In response to the Climate Emergency, UAL has embedded responsible practices within the curriculum. We shaped our courses around principles of social and racial justice, and environmental sustainability that ensure learning outcomes reflect the urgent need to equip you with the understanding, skills, and values for ethical practice and empower you to work towards an equitable future.
You will respond to briefs that are set to test the learning in the units described below. Each course is divided into units, which are credit-rated. The minimum unit size is 20 credits. The MA course structure involves five units, totalling 180 credits.
Autumn, Term 1
VFX Fundamentals (40 credits)
The course starts by teaching the past, present and future of VFX to give a thorough grounding in the sector, before moving on to equip you with the main skills, knowledge and processes required to create convincing VFX.
This unit introduces you to the advanced technologies that make VFX possible and the processes behind digital image creation.
You’ll explore technologies and processes by producing short-form animation across the VFX spectrum, to set briefs.
Studio lighting and camera workshops will provide a tangible foundation for the principles of virtual digital 3D VFX.
Spring and Summer, Terms 2 and 3
Exploratory Practice (40 credits)
This unit advances skills in rendering and composition tools, procedural effects such as fire and tornadoes, and how to build digital creatures and characters.
CGI elements will be generated using one or more techniques covered in the unit (e.g. particle effects, procedural elements, fluids, etc.), before being integrated into the shot.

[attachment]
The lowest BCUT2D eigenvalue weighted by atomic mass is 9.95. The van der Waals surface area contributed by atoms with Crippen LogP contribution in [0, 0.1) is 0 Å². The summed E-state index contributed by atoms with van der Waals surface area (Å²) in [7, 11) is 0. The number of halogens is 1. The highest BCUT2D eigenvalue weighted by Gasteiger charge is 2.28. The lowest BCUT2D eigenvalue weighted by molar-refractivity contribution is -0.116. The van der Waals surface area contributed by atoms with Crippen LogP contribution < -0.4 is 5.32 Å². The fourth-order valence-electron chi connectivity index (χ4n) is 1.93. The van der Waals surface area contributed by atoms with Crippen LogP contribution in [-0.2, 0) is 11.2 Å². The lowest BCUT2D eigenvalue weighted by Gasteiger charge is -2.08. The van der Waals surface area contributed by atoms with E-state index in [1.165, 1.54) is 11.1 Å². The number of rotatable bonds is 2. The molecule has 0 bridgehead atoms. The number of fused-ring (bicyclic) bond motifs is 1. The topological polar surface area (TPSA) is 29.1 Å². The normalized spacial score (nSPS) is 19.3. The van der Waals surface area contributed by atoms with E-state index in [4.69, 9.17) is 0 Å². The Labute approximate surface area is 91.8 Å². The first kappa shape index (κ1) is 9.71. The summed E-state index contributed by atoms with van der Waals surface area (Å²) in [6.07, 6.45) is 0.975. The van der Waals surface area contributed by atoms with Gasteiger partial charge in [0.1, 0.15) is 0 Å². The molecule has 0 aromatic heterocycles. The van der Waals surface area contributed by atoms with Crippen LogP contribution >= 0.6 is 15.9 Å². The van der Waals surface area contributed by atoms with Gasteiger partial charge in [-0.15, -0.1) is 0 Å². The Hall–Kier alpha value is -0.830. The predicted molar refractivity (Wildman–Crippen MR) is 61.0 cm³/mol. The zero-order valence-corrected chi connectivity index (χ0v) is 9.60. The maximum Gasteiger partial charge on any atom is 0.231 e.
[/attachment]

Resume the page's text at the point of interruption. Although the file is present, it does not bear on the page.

You’ll develop a breadth of knowledge across different tools and media, whilst identifying a particular specialism that you wish to pursue in Term Three.
Collaborative Unit (20 credits)
You will work with others in a team to complete all the requirements of the brief. The aim is to integrate complex CGI elements into the supplied footage seamlessly so it is difficult to distinguish these elements from the live action.
The key is to demonstrate skills that will be recognised as those used in professional VFX production. This project will demonstrate your ability to select the correct the techniques from the range that you’ve studied.
You’ll show how you can manage your time and resources to deliver a professional project to a given deadline.
Critical Practice (20 credits)
This unit will introduce you to a range of key contextual and theoretical ideas that underpin moving image practice, enabling you to develop a methodological approach to the fundamental principles and the narrative structures at play in screen and immersive media.
This unit will also help prepare you for the thesis by investigating the different perspectives with which to examine a subject including themes of sustainability, ethics, equality and diversity, and introducing advanced methodologies for conducting research.
Autumn, Term 4
Final Project: Theory and Practice (60 credits)
You’ll take the knowledge, skills and experience from the first two phases of the course and bring this together in the production of a collaborative interdisciplinary or self-directed longer form project and associated theoretical piece of writing.
Element 1 - Practice: You’ll produce an ambitious VFX project that will demonstrate your in-depth critical awareness of the subject area, as well as your practical skills in production management.
Element 2 - Theory: this is an opportunity for you to demonstrate the depth of critical understanding of your field and to show that you can objectively analyse your own work or a complex theme relating to visual effects practice.
Your theory element can be either a:
- critical report that demonstrates the design and production process, discussing the decisions that have been made and placed in the context of current industry practice and research in the area, and reflecting on the process and final video to identify strengths and areas for improvement.
- thesis that explores a research question and explores your understanding of visual effects in a broader visual culture.